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Harmony in Motion: Exploring the Cultural Tapestry with Helen Curtis of Zarebi

I am delighted to introduce Helen Curtis, the visionary behind the Folklore Collective of  Zarebi With a passion for preserving and celebrating diverse cultural traditions through dance, Helen Curtis has played a pivotal role in fostering a community where artistry and tradition converge. Join us as we explore the rhythmic tapestry of the Folklore Collective, delving into its cultural significance and the enchanting stories told through movement

  1. Can you tell us a bit about the history and formation of “Zarebi”?  

Zarebi were formed in September 2015. After I (Helen Curtis the director) moved to live in  the local area of Hebden Bridge UK.  

  1. What inspired the creation of your Folklore Collective? 

I had sung Georgian music for ten years previously and wanted to continue singing and to  pass on my knowledge in my new home town.  

  1. How would you describe the style and themes of your performances? 

We sing songs from Georgia.  

  1. Are there specific cultural or regional influences that are reflected in your work? 

We sing folk songs and church chants from different regions within Georgia. The styles  and modes within each region are unique. As a choir we do our best to be informed about  the cultural background of a song. 

  1. Can you share some details about your favorite performances or pieces that hold  special significance to the group? 

Each person within the choir will have their favorite songs, and songs that will have  special meaning to them. I think one of my most memorable performances was on a hot  summer’s day, having organized an outdoor performance and picnic in a large beautiful  garden. People sat on picnic blankets, and listened to us singing. Afterwards a Georgian  lady approached us in tears saying she hadn’t heard some of these songs since being a  child in Georgia (she lives in the UK) and couldn’t believe it when she heard there was  going to be a Georgian choir giving a performance locally.  


6. How do you go about selecting the songs, dances, or stories for your repertoire? I select songs that I feel will somehow resonate well with the choir members- and also  ‘from the horses mouth’ ie- direct from the source. This means choosing a song  appropriate to the level of community singers- but also vitally important is a song that my  singers will be able to feel when they sing. So be it the story behind the song and the  sound of the song.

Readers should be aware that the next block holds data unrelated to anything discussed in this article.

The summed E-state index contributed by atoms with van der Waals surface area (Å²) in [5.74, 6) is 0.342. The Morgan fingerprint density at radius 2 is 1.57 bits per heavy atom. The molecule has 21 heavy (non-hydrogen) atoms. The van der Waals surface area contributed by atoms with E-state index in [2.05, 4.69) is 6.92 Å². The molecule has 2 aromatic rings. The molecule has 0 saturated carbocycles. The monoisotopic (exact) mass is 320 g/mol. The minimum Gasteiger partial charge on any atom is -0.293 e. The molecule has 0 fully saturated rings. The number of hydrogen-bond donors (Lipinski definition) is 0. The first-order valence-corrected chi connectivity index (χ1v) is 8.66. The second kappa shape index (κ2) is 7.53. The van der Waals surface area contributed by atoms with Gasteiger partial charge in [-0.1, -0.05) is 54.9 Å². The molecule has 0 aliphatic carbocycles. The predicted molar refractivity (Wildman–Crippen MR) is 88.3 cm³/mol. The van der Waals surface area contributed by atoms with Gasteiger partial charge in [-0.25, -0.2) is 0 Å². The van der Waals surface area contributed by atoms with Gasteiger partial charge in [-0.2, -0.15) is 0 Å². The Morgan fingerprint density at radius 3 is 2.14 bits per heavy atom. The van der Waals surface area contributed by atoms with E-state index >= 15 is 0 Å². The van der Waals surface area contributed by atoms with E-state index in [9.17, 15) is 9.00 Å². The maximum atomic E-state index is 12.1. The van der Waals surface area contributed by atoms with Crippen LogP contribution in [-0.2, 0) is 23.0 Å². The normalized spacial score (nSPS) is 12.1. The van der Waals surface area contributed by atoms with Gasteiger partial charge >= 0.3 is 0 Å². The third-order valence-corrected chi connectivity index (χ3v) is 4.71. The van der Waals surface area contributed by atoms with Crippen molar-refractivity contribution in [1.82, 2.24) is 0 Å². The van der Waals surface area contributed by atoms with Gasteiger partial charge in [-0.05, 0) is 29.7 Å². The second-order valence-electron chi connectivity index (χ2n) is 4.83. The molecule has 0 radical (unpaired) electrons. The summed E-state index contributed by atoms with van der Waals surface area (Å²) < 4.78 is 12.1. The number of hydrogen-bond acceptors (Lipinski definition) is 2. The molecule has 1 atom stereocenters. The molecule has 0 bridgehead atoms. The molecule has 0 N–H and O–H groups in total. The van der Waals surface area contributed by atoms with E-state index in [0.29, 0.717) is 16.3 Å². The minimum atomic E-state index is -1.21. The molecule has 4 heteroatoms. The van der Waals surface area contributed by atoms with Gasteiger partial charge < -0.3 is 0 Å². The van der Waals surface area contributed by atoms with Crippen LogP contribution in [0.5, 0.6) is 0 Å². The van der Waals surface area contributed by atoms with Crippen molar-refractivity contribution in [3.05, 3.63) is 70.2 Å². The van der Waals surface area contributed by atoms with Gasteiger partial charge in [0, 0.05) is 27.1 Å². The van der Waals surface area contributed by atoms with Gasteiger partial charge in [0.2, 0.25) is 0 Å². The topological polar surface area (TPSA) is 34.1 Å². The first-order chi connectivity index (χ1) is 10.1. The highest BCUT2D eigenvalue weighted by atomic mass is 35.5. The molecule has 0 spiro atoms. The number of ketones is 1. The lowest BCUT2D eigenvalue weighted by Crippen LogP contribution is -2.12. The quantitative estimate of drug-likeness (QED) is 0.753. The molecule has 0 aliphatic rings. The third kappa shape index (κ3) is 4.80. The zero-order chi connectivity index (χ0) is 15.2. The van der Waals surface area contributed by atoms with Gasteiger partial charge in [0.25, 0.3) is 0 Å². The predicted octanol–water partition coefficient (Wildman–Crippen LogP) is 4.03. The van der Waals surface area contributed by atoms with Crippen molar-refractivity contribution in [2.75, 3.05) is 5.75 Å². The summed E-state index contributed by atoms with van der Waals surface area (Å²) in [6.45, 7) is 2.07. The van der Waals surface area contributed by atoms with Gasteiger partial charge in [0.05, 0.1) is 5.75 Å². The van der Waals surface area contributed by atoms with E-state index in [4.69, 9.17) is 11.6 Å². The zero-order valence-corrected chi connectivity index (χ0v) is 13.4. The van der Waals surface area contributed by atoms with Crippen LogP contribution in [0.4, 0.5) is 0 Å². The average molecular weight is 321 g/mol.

1. How do you collaborate and coordinate as a group during rehearsals and  performances? 

Our group has a very good natural balance in fact. I direct the music during rehearsals,  but I am very keen on the group being in tune together emotionally- this we do by drawing  as much attention as possible to active listening and active feeling. During a performance I  stand within the choir (which is not common for a UK choir- usually the choir director leads  from the front) This gives the singers more opportunity to listen and feel with each other,  instead of watching me- which I feel can take the focus away from being together.  If we are the ones organizing a concert, then everyone in the choir takes part in some of  the organization. Setting up the hall, baking cakes, being in charge of money etc.  Everyone pitches in which makes a smooth flowing event. We are lucky in the choir that  we have a group of very intuitive, organized and creative women !



  1. What challenges and rewards come with being part of a Folklore Collective? Zarebi have developed close friendships together. We have built a community that trusts  and respects each other. We meet outside rehearsals for social events. We have also  strengthened connections with other Georgian choirs based in the UK, and connections  with Georgian base choirs and their directors in Georgia. 

I think the hardest aspect is bridging the gap of our Western concept of singing together  and the Georgian concept of singing together. I am always looking for ways to develop  this.  

  1. In what ways does “Zarebi” contribute to the preservation and promotion of folklore and  traditional culture? 

This is a difficult question- as we are non Georgians singing Georgian music outside of  Georgia. However, the growing interest in recent years of Georgian music, has done much  to increase the profile of the country. The Soviet regime did much to eradicate the culture  and music of Georgia, and there have been incredible initiatives by groups and individuals  since Georgia’s independence to restore, recover and preserve its music. We shoulder a  responsibility to learn these songs well and with awareness of their fragile past. We do not  take for granted any of this.